Readying Sarawak, Sabah for power shift

Dr Ammar Redza Ahmad Rizal

KUCHING: East Malaysian political perspectives need to undergo a paradigm change in light of the power shift in Malaysia’s political landscape.

Universiti Malaysia Sarawak (Unimas) Faculty of Language and Communication academic, Dr Ammar Redza Ahmad Rizal said Sarawakians and Sabahans needed to be more aware of the socio-political situation not only across the South China Sea in Malaya but also in the Asean region.

He said in light of the shifting of Indonesia’s capital from Jakarta to Kalimantan, Sarawak and Sabah must be ready for changes in the socio-political landscape in the region.

“In other words, the world does not revolve around Sarawak and Sabah but we are all revolving and moving together. I believe this is the greatest challenge for both Sarawak and Sabah, particularly for Sarawakians,” he said when contacted on Saturday (Sept 11).

He was commenting on the views expressed by Tawfik Ismail, a former MP, who said that a shift in political and economic power from Malaya to Sarawak and Sabah was on the horizon with Sarawak predicted to be a major economic and political force.

“We have been experiencing political culture change since 2008, the tug-of-war for political power inter-party, inter-region, and inter-coalition is becoming more visible.

“In fact, we have seen how a power shift occurred in Barisan Nasional (BN) and United Malay National Organisation (Umno).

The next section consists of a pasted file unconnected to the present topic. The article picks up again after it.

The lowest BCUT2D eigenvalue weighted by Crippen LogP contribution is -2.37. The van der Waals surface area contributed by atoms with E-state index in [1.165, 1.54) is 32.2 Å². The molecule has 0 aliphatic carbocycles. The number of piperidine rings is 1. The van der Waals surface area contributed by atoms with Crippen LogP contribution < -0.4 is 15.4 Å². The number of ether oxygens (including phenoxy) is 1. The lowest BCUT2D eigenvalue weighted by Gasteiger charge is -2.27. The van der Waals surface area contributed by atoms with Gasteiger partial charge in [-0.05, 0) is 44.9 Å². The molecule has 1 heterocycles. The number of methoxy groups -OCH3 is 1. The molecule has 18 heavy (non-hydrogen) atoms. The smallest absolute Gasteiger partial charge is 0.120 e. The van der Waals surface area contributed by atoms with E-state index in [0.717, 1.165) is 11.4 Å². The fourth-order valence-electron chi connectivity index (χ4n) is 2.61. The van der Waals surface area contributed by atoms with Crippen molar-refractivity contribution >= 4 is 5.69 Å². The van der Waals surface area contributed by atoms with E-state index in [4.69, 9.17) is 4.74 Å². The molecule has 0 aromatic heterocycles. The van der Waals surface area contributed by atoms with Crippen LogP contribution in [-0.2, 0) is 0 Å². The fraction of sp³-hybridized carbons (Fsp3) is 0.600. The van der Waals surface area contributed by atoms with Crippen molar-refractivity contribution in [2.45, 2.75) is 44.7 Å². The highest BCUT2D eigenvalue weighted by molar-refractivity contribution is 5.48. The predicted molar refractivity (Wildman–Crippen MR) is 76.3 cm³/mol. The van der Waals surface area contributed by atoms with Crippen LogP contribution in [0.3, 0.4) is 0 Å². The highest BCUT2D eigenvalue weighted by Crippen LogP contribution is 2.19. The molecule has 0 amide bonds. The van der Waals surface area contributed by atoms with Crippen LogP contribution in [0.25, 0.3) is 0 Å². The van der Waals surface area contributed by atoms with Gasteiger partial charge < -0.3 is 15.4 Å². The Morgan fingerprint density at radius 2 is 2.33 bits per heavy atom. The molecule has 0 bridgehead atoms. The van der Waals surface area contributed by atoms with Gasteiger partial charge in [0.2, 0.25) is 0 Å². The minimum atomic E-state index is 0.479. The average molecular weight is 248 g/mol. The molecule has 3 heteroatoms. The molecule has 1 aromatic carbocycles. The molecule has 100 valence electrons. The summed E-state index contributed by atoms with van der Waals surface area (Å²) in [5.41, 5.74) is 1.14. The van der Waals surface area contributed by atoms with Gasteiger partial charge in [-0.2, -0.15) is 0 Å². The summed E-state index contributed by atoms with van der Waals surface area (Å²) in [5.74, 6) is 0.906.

“Suffice to say, a power shift in the political landscape has been occurring in the past 10 years,” he said.

He said this change in political power had greatly benefitted Sabah and Sarawak in terms of improvements in infrastructure.

“We can take cross-state expressways as an example. The Pan-Borneo Highway is rapidly developing.

“There are also new public projects such as the new airport in Mukah, new hospital in Sri Aman, and several new bridges which allow better inter-connectivity between areas in Sabah and Sarawak,” he said.

He believed that change on the horizon was not only in political power but also in political thinking.

He noted that there were more Sabahans and Sarawakians residing in Malaya either for study or work, adding that this was a good situation as there would be better diffusion in terms of experience and thinking.

“With better empathy from both sides — either people from Borneo or Malaya — we could see a much better political landscape in our country. With better political landscape, there will better development and we will be a better country,” said Ammar.